driftwood the slight curve of the horizon

.

paddling through the gravity of another world spring tide

.

bubbles up through green water the heat

*

without islands in the dead center loneliness

*

dead reckoning the moment the tide reverses

*

a night ship adrift in any darkness

*

starry night some noise of the Big Bang still left

.

deep in space the red shift of my mind

*

long view to Sirius even the past isn't past

*

in a tent in the rain i become a climate

*

whiskey i sip it till it loves me

*

the wait for an owl the second time

*

by candlelight a mosquito slow with blood

*


skull held up to the ear the sound of the sea

*

on the verge of waking my self

*

Thanks again for inviting me into your midst’s, and I look forward to doing this again in person, not only for the kayaking (which Ron, knowing my weak points, extols in glowing epithets), but for the new, mature haiku which is building here. I hope to see you all again quite soon

Jim Kacian

***

June 07, 2007

Matsuo Basho Poetry Offerings

English Haiku wanted

The Deadline: Tuesday July 31st, 2007

What we are looking for:

We are looking for Haiku written in English that are original submissions or are unpublished work for our Haiku competition to be held during the Basho festival on October 12th.
(Double submissions or work previously published under a different name may not be used in the competition).

How to Apply:

If applying by postcard, please write your compositions on the back of the postcard and your name, address, nationality, and telephone number on the front. If you want you can also include your poet's pseudonym as well. For simplicity's sake please keep haiku submissions to two per postcard.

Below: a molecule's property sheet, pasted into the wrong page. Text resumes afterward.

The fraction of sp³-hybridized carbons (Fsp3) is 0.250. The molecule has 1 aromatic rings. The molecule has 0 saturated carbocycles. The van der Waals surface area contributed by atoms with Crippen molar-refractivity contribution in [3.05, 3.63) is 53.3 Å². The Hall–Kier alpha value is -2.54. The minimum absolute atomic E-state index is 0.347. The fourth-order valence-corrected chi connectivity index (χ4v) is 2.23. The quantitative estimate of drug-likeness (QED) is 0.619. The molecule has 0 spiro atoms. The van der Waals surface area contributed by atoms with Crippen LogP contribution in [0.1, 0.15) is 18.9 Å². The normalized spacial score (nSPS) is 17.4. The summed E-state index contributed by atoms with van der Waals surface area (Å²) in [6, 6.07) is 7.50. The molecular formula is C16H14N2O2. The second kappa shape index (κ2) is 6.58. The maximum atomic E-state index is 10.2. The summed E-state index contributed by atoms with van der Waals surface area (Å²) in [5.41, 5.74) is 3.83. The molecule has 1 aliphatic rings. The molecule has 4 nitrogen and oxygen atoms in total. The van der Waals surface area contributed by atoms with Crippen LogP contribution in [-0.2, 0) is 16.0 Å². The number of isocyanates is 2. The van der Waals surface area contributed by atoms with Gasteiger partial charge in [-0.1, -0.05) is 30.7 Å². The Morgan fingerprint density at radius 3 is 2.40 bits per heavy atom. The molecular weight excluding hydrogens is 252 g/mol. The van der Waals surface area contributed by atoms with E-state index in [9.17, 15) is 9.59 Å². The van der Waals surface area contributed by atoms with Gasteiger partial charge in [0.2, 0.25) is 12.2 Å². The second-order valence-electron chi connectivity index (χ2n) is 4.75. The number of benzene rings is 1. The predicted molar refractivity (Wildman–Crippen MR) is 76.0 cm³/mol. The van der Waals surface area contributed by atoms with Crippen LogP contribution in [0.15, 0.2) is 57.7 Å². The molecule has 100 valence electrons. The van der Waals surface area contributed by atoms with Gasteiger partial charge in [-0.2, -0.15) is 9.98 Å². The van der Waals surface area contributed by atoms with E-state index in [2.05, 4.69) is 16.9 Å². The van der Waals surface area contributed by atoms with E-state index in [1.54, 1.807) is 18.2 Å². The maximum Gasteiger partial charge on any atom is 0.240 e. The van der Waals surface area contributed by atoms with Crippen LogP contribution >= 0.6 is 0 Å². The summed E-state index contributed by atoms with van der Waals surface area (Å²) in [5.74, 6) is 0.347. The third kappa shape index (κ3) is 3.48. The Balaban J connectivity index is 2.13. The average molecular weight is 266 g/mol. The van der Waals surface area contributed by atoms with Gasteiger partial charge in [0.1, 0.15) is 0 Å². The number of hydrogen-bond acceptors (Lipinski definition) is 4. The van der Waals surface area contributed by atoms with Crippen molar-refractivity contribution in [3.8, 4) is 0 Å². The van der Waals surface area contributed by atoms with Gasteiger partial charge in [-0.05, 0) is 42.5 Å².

If applying by e-mail please be sure to include the same information as above (Name, address, nationality and telephone number) when you submit your entry.

A maximum of 10 haiku per person are allowed.

The Address:

The Basho poetry offerings supervisor
Basho-o Kinenkan (The Basho-o memorial museum)
Ueno Marunouchi 117-13,
Iga city, Mie prefecture
JAPAN 518-8770

Judge
Koko Kato

Entry fee: free

Announcement of Prizewinners:

Prizewinners will be announced at a ceremony during the Basho festival in Iga on October 12th, as well as on the city's website. In the event of a tiebreak, for the judges convenience entries that tie will be set aside so that a result can be reached. After poems are entered copyrights will belong to the competition sponsors as unfortunately, we cannot return entries.

Contact Details
Tel: +81 (0595) 21-2219 (Basho-o memorial museum)
+81 (0595) 22-9624

URL: http://www.ict.ne.jp/~basho-bp

E-mail: basho-bp[at]ict.ne.jp

Wollumbin Haiku Workshop 3

Wollumbin Haiku Workshop
presents its latest collection of haiku on:

http://users.mullum.com.au/jbird/Wksp/W-home.html

Previous collections may be found on the site under 'archives'.

Please feel free to forward this email, or send the workshop web
address, to any groups or individuals you think might find it of
interest.

If you wish to be removed from the mailing list, please notify the
Workshop by using the email address below.

Nathalie Buckland
wollumbin@fastmail.fm

June 02, 2007

Haiku Oz members place well in contest

The first round of results have just been announced in the recent Haiku Contest on the theme of Tea, co-organized by Chajin—The House of Japanese Green Tea, and the Association for the Promotion of Haiku.

The jury, made up of Morgan Beard, Carol Négiar, Drew Hanson, Gilles Maucout and Dominique Chipot, has determined the first ten authors.

Haiku Oz would like to congratulate Beverley George & Janice M. Bostok who have had work selected.